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  • Tuesday August 3, 1999

    Peter Brewster writes:

    Over the rapids with an eagle eye

    PETER
BREWSTER I'm always looking for ways to improve Cream of Wheat.

    Oh, I'm reassured that it's good for me. But it needs SOMETHING, be it raisins, Demarara sugar, canned milk, old Cheddar.

    Today I found an additive that really helps a bland breakfast: watching an osprey feed it's young.

    The nest had escaped our attention when we camped on the little island last night, but in the clear light of a bright morning Mama (or Papa) could be seen attending to the business of raising two chicks that are already as big as chickens.

    The untidy heap of sticks that ospreys call home was high in a spruce tree, with another spruce growing so close that the tangle of branches must have given them a good feeling of security, Though what would trouble an osprey I'm not sure.

    Maybe the bald eagles that are everywhere up here on the river, but I've never heard of that happening.

    As we watched through binoculars and long lenses, the other parent came and went, but behind the protective branches so all we had was a shadowy glimpse of the activity.

    While all this was going on, Geoffrey was hard at work making batch of his flat bread in a fry pan to supply lunch needs for the next couple of days, and when the stack was high enough we hit the river.


    Ready to take the ride. -- Michael Peake photo --> to photo gallery

    We likely only did about 12 or 14 miles today, but it was one long high of fast water. Tashka Rapids was the centrepiece of a superb day, but before it and after it are runs that would satisfy any canoeist.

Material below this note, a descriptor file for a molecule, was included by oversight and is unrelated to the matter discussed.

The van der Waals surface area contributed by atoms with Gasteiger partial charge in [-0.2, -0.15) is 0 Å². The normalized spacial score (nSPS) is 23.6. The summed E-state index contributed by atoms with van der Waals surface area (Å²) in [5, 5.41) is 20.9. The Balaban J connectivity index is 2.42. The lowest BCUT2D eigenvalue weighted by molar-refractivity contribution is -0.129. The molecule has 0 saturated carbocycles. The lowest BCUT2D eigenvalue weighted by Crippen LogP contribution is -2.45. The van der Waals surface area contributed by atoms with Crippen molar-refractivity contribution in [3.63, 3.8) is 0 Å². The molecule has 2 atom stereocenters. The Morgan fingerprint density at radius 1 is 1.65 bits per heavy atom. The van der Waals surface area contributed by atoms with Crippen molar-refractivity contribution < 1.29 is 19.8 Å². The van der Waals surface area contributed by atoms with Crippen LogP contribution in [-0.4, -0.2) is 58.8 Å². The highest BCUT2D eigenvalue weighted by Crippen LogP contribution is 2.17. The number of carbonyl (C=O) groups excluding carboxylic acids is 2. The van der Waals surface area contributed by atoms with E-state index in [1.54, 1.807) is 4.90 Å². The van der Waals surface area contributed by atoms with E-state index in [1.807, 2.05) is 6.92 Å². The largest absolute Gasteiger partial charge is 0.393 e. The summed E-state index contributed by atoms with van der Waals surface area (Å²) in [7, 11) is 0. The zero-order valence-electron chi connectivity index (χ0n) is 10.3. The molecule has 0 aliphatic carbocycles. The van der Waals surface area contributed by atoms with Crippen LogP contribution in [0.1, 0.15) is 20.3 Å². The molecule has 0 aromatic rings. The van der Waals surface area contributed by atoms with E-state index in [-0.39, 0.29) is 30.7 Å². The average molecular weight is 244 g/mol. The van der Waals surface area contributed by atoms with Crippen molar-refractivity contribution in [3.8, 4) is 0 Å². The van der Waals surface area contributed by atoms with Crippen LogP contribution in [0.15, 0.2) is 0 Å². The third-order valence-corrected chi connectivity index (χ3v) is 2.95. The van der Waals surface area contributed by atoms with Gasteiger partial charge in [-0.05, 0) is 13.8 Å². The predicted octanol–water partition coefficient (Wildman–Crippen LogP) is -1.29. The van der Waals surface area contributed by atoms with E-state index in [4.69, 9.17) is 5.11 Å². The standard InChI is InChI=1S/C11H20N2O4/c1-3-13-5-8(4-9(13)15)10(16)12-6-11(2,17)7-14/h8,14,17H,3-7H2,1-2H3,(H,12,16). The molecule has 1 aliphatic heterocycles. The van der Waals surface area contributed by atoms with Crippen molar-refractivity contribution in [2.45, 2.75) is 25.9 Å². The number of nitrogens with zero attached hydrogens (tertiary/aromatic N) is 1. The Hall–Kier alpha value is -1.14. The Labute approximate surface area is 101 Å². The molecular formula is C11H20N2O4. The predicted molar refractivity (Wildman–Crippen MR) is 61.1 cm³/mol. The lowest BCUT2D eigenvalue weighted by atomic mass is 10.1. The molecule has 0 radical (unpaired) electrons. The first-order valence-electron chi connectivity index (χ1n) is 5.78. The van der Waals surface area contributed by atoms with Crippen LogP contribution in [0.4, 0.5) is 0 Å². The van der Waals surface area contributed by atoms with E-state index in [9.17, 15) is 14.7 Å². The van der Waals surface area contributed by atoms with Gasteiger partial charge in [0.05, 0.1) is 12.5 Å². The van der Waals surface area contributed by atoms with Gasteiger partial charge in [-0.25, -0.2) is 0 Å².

On two occasions we lined and dragged around the top of rapids, then climbed aboard for a tricky race down to the next one.

    Scenically, this is high quality country - big, open bends, rocky, wooden islands in the river and one tight left-hander that had Handle With Care written all over it. The ledges are big, and stretch right across the river.

    All under a sky that went from cobalt blue to black in the space of minutes, with thunder rolling across the landscape as a prelude to our daily downpour.

    We were treated once again to the dancing pellets of cold rain and a speedy lowering of the temperature.

    Past Tashka, the river widens and, as my paddling companion Peter Scott put it, "matures" into the beginnings of a much larger waterway.

    * * *

    About 4 p.m. we negotiated Baskineig Rapid and eddied into a great campsite on the left-hand side of the river. Flat rocks slope down to the water, and Mike and I are camped on a slab of the Shield, close to the flow where we like to be. The other two tents are back in the bush.

    As we nosed the canoes in to shore we had the feeling of being watched, and when a bald eagle lazily rose out of the trees right above our heads we didn't have to look far.

    Their nest is less than 60 metres away, and looks as big as a wagon-load of hay somehow left high in a tree. The parent-in-residence is perched on a branch just above the brood, and with the memory of the ospreys firmly in our minds there is no mistaking this for anything else than a boss bird.

    Through my 10-power binoculars I can see the enormous talons gripping the branch, and the bird has not moved since we arrived two hours ago.

    Nor, I suspect, will it. We're the intruders here, but I'd guess the eagles have seen canoeists come and go, and other than most of us being too large to be considered as potential food their curiosity is less than ours.




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